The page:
Adedayo Akinwale in Abuja
Oxfam, an International organisation, has raised the alarm that about 69 per cent the Nigerian population lives below poverty level.
Oxfam is an international confederation of 20 Non-governmental organisations (NGOs) working with partners in over 90 countries to end the injustices that cause poverty.
Oxam’s acting Country Director, Constant Tchona, made this known in a statement released yesterday in Abuja ahead of the inauguration of Oxfam West Africa and Development Finance International maiden Commitment to Reducing Inequality Index (CRII) Report.
The report, according to Tchona, ranks Nigeria last out of 157 countries overall inequality and ranks it 125 out of 145 countries on the Gender Inequality Index.
Tchona, who expressed disappointment over the poor ranking of Nigeria on the global inequality, however, urged the federal government to expedite actions that would bring about reduction of inequalities in the country.
“The federal and state governments of Nigeria are exacerbating inequality by underfunding public services such as healthcare, education, water and sanitation, women empowerment and agriculture.
“We call on them to reverse the trend to lift Nigerians out of poverty. We also call on ECOWAS to provide more funding to the agricultural sector on one hand and implement policies that will encourage fair taxation for corporations.
“The wealthy in Nigeria and in the region should put in policies to clamp down on tax evasion, tax avoidance and corruption on the other.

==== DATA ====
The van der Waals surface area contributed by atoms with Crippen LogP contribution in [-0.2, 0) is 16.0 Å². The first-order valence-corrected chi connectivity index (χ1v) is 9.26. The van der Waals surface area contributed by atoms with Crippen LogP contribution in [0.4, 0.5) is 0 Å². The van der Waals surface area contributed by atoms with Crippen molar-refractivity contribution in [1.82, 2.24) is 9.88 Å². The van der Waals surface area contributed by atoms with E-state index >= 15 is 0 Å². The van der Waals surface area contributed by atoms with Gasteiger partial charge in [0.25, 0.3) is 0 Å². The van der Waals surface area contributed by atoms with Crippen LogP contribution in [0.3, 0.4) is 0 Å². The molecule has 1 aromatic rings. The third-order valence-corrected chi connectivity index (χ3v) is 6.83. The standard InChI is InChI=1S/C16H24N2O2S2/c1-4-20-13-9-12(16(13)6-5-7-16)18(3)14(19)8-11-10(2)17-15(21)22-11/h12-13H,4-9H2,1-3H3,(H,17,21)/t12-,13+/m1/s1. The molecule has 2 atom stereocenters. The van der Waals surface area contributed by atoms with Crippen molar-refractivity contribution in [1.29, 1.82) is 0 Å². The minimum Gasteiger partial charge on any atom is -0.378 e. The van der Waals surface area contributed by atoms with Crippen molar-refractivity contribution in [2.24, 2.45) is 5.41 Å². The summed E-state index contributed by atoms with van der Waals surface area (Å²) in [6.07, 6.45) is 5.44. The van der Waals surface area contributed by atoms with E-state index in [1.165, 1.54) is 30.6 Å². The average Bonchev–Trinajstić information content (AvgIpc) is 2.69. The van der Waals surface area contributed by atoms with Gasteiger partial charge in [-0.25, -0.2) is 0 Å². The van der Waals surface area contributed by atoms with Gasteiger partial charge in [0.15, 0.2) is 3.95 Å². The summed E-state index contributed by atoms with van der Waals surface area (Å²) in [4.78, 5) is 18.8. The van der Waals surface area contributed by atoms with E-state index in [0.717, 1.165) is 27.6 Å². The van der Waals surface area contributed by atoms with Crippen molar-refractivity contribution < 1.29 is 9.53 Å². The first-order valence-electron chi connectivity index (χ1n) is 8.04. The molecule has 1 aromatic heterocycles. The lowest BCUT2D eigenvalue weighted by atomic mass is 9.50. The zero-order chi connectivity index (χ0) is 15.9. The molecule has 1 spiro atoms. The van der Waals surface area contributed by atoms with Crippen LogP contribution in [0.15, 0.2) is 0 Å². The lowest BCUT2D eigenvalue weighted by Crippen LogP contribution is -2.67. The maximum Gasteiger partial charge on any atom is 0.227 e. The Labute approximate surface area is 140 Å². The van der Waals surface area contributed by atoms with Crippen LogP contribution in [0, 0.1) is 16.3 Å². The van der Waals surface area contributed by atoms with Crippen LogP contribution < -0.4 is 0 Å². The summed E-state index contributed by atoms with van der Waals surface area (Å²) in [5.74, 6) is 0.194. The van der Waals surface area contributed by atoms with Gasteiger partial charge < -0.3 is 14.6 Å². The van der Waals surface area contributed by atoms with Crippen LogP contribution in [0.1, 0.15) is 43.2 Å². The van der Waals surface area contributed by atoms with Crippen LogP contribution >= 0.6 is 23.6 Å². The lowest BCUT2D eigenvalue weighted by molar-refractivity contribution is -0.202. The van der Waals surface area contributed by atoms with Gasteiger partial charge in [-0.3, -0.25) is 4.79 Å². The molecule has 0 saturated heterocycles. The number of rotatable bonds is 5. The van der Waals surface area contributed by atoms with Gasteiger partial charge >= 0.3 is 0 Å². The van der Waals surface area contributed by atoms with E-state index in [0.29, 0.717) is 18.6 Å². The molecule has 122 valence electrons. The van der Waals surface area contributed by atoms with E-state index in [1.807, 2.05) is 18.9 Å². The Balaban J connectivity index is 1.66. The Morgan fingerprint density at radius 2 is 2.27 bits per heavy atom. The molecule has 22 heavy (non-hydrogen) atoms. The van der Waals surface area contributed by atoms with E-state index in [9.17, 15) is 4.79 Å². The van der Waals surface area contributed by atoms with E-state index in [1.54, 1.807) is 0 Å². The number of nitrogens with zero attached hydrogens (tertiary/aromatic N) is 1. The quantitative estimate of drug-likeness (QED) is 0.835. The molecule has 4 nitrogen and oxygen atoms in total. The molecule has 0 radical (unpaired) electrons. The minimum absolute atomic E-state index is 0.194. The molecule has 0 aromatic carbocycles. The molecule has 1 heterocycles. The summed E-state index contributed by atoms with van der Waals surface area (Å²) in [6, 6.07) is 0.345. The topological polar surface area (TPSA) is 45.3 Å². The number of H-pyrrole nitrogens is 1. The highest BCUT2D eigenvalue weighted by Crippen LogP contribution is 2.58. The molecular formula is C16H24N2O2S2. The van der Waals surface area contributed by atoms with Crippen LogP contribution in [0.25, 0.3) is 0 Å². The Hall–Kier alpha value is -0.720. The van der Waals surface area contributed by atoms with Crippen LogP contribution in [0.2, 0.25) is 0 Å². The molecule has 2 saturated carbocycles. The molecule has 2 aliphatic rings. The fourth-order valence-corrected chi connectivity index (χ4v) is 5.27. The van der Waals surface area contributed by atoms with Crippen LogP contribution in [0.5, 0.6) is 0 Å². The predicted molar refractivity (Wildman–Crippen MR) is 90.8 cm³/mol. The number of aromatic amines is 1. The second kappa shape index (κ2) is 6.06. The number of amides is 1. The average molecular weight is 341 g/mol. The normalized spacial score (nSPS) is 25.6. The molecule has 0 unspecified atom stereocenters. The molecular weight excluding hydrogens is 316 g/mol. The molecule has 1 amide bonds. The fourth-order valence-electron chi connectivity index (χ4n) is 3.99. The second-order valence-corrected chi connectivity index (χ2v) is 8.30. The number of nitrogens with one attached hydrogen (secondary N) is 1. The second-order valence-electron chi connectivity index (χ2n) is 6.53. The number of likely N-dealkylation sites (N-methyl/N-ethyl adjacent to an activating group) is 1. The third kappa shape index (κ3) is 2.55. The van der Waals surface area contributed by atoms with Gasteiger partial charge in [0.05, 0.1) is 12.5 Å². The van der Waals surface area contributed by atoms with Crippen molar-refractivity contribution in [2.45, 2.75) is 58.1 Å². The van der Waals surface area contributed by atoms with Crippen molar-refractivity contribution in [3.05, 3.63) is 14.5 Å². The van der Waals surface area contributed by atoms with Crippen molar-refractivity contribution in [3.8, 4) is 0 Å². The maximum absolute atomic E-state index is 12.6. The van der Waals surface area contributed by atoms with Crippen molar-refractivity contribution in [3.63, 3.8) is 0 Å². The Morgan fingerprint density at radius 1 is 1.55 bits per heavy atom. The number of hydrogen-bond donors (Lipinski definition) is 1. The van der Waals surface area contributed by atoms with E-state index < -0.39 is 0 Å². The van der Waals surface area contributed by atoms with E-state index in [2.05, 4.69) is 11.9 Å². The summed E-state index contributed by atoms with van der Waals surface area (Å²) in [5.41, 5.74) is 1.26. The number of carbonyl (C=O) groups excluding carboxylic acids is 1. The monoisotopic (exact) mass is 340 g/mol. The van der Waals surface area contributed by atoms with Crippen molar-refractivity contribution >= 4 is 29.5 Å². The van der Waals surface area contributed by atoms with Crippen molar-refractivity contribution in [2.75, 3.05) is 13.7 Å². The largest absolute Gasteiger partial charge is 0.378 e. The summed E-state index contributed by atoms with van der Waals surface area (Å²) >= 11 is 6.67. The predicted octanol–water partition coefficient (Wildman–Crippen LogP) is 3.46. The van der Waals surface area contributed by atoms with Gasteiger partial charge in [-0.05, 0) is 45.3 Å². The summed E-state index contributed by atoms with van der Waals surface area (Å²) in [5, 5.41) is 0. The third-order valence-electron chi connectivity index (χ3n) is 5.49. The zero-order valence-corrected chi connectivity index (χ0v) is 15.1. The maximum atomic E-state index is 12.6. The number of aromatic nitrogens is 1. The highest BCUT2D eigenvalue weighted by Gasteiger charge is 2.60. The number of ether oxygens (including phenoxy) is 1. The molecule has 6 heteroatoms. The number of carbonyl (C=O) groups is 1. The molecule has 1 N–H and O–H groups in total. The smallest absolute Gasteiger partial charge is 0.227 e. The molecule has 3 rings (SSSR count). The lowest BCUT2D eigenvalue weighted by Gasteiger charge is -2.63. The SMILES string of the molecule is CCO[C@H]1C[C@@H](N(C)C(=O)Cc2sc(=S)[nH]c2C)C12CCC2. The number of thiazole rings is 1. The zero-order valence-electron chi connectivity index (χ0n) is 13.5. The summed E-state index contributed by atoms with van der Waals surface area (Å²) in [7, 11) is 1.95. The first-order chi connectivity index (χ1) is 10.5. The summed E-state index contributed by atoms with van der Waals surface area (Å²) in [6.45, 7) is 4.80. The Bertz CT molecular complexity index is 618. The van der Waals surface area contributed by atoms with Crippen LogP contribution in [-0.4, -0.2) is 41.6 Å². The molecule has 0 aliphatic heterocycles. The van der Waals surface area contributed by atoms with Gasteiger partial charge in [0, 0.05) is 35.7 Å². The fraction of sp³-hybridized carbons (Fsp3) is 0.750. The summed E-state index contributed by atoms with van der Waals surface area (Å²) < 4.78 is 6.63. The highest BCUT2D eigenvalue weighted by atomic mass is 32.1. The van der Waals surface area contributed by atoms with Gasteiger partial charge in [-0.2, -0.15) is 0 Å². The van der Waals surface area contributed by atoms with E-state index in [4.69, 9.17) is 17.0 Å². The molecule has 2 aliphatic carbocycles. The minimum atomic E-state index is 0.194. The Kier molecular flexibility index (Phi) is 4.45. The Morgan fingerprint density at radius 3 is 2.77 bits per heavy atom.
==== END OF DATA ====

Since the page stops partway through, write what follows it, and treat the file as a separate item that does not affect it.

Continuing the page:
“We need to work very hard to end inequality in Nigeria,” he said. Tchona said that the index measures, compares and ranks West African governments’ commitment on three pillars – public spending, taxation and labour markets.
The report, according to him, also includes a regional analysis of agriculture and land rights.
He stressed that as the poorest continent, Africa was also one of the most unequal with some of the most extreme wealth and income concentrations in the world.
According to him, inequality is at crisis levels in West Africa, yet these governments are less committed to reducing inequality than the rest of the continent.
He lamented that a clear majority of the country’s citizens were denied the most essential elements of a dignified life like access to quality education, healthcare and decent jobs.
“The scale of economic inequality in Nigeria has reached extreme levels and it finds expression in the daily struggles of majority of the population in the face of accumulation of obscene amount of wealth by a small number of individuals.
“While more than 112 million people were living in poverty in 2010, the richest Nigerian man will take 42 years to spend all of his wealth at $1 million per day.
“According to the report, 57 million Nigerians lack access to safe water, over 130 million are without access to adequate sanitation. “Nigeria has the highest number of out of school children in Africa of over 10 million,” he said.
Similarly, Adama Coulibaly, Regional Director of Oxfam in West Africa, noted that the report also presented an ambitious policy agenda to address inequality in Nigeria both for the Federal Government and for ECOWAS.
He noted that the organisation released the index ahead of the High-level Political Forum (HLPF) on Sustainable Development in New York commencing on Tuesday.
Coulibaly however, urged West African governments to prioritise the fight against inequality. “This year marks the fourth year of the implementation of the Sustainable Development Goals (SDGs) and action to cut down on inequalities is one of the 17 SDGs.
“It’s time for West African governments to act decisively to strengthen this commitment.
“West African governments must promote progressive taxation, boost social spending, strengthen labour market protection, invest in agriculture and strengthen land rights for smallholder farmers.
“We cannot beat poverty without fighting against inequality.” he said.